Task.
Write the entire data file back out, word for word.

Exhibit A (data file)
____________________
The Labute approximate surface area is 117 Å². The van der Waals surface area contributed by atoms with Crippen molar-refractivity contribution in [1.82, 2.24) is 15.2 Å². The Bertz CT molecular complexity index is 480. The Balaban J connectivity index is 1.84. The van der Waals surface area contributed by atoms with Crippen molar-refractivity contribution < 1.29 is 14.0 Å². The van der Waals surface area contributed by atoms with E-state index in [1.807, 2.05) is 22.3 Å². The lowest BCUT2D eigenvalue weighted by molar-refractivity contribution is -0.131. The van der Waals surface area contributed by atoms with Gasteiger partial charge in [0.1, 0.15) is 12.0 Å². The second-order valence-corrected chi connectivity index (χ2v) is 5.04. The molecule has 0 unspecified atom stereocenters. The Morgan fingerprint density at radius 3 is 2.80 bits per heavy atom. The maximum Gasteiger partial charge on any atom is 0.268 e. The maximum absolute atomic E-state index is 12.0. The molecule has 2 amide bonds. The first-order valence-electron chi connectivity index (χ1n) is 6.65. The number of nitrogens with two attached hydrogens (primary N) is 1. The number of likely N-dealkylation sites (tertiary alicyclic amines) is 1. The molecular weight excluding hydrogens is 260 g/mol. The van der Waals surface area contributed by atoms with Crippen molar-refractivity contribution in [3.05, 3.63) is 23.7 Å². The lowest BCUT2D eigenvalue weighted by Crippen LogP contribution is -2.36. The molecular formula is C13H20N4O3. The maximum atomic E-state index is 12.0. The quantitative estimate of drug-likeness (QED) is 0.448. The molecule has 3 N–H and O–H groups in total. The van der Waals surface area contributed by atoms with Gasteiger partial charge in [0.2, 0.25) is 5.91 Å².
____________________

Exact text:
The Labute approximate surface area is 117 Å². The van der Waals surface area contributed by atoms with Crippen molar-refractivity contribution in [1.82, 2.24) is 15.2 Å². The Bertz CT molecular complexity index is 480. The Balaban J connectivity index is 1.84. The van der Waals surface area contributed by atoms with Crippen molar-refractivity contribution < 1.29 is 14.0 Å². The van der Waals surface area contributed by atoms with E-state index in [1.807, 2.05) is 22.3 Å². The lowest BCUT2D eigenvalue weighted by molar-refractivity contribution is -0.131. The van der Waals surface area contributed by atoms with Gasteiger partial charge in [0.1, 0.15) is 12.0 Å². The second-order valence-corrected chi connectivity index (χ2v) is 5.04. The molecule has 0 unspecified atom stereocenters. The Morgan fingerprint density at radius 3 is 2.80 bits per heavy atom. The maximum Gasteiger partial charge on any atom is 0.268 e. The maximum absolute atomic E-state index is 12.0. The molecule has 2 amide bonds. The first-order valence-electron chi connectivity index (χ1n) is 6.65. The number of nitrogens with two attached hydrogens (primary N) is 1. The number of likely N-dealkylation sites (tertiary alicyclic amines) is 1. The molecular weight excluding hydrogens is 260 g/mol. The van der Waals surface area contributed by atoms with Crippen molar-refractivity contribution in [3.05, 3.63) is 23.7 Å². The lowest BCUT2D eigenvalue weighted by Crippen LogP contribution is -2.36. The molecular formula is C13H20N4O3. The maximum atomic E-state index is 12.0. The quantitative estimate of drug-likeness (QED) is 0.448. The molecule has 3 N–H and O–H groups in total. The van der Waals surface area contributed by atoms with Gasteiger partial charge in [0.2, 0.25) is 5.91 Å².